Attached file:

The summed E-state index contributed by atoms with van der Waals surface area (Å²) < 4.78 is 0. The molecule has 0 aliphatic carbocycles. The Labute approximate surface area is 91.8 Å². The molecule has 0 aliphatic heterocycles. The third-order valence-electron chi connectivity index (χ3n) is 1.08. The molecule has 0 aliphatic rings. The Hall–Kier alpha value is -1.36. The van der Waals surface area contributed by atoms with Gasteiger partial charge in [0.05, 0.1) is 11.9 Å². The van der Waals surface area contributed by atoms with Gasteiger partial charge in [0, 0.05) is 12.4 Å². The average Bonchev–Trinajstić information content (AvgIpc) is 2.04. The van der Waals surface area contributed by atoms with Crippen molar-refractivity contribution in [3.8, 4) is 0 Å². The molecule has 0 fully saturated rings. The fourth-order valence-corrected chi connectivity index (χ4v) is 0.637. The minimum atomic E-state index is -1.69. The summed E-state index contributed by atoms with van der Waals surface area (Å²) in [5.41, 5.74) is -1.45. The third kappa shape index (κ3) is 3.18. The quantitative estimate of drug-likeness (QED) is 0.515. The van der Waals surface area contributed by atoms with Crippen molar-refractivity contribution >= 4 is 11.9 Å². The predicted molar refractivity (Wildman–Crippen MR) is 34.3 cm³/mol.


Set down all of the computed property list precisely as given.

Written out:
The summed E-state index contributed by atoms with van der Waals surface area (Å²) < 4.78 is 0. The molecule has 0 aliphatic carbocycles. The Labute approximate surface area is 91.8 Å². The molecule has 0 aliphatic heterocycles. The third-order valence-electron chi connectivity index (χ3n) is 1.08. The molecule has 0 aliphatic rings. The Hall–Kier alpha value is -1.36. The van der Waals surface area contributed by atoms with Gasteiger partial charge in [0.05, 0.1) is 11.9 Å². The van der Waals surface area contributed by atoms with Gasteiger partial charge in [0, 0.05) is 12.4 Å². The average Bonchev–Trinajstić information content (AvgIpc) is 2.04. The van der Waals surface area contributed by atoms with Crippen molar-refractivity contribution in [3.8, 4) is 0 Å². The molecule has 0 fully saturated rings. The fourth-order valence-corrected chi connectivity index (χ4v) is 0.637. The minimum atomic E-state index is -1.69. The summed E-state index contributed by atoms with van der Waals surface area (Å²) in [5.41, 5.74) is -1.45. The third kappa shape index (κ3) is 3.18. The quantitative estimate of drug-likeness (QED) is 0.515. The van der Waals surface area contributed by atoms with Crippen molar-refractivity contribution >= 4 is 11.9 Å². The predicted molar refractivity (Wildman–Crippen MR) is 34.3 cm³/mol.